In ancient Mediterranean societies, which produced the texts of both the Hebrew Bible and the Christian Testament of the Bible, hospitality was considered a primary social obligation and often the pinnacle of religious practice.

Endowing hospitality with that kind of significance—which can seem a bit odd or even quaint in modern Western contexts—can be traced to two broad considerations. First, the geographical and climatic conditions of many of those ancient locations often made travel arduous if not treacherous; hospitality (shelter, food, and water) could easily be a life-saving gesture. And second, the genuine welcome of a stranger into a household or a community modeled what religious traditions wished to declare about God—the One who made us also welcomes us as members of God’s own household.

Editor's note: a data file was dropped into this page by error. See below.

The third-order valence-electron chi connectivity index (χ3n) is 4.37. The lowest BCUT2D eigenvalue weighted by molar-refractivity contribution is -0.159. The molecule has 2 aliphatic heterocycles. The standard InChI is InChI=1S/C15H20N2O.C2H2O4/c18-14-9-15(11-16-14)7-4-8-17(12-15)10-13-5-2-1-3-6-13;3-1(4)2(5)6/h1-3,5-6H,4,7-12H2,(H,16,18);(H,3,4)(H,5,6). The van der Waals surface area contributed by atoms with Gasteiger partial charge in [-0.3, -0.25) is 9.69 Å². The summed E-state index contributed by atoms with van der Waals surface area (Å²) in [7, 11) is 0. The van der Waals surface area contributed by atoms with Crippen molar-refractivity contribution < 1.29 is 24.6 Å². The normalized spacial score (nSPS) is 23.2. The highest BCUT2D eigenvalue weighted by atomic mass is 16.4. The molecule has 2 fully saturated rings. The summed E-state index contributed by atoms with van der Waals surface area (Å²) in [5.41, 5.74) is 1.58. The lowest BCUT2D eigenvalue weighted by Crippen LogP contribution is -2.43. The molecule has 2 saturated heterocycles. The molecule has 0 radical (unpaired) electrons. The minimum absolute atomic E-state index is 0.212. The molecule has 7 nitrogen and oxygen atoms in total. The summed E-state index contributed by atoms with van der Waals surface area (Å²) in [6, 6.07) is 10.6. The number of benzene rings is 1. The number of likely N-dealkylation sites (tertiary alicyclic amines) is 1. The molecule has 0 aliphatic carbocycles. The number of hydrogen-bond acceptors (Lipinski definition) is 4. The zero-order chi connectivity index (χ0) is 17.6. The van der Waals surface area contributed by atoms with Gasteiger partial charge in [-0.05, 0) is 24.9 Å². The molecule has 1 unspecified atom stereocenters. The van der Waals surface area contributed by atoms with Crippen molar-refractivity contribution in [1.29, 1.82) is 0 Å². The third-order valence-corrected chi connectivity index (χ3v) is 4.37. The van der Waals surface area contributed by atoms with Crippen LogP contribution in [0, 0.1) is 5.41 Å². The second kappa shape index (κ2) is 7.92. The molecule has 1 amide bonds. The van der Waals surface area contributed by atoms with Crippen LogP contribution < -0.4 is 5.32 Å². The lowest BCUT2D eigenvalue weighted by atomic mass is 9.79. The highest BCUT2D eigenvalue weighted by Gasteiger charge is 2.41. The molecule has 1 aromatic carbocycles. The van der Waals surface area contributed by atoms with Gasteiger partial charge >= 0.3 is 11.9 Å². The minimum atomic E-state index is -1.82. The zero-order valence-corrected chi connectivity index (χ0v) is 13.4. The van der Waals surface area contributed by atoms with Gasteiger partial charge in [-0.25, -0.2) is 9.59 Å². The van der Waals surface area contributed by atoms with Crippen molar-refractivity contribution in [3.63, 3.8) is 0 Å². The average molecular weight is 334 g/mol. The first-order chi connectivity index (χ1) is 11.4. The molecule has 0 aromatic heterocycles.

Hospitality is a core value for All Saints’ Parish and we are constantly seeking to discern how to extend a divine welcome ever more effectively to both newcomer and longtime member and everyone in between. We seek ways to make our sanctuary more welcoming; create friendly spaces for conversations with refreshments; and organize opportunities to meet new people and learn new things about old friends. Above all, we want to make all of interactions with each other signs of God’s own kindness towards us in Christ, whose welcome is one of never-failing love.

Hospitality Contact: Fran Oleson – – 810-730-1261 (moblie) – 269-857-5201 (parish office)

“I have a dream that one day on the red hills of Georgia, the sons of former slaves and the sons of former slave owners will be able to sit together at the table of brotherhood.”

— Martin Luther King, Jr.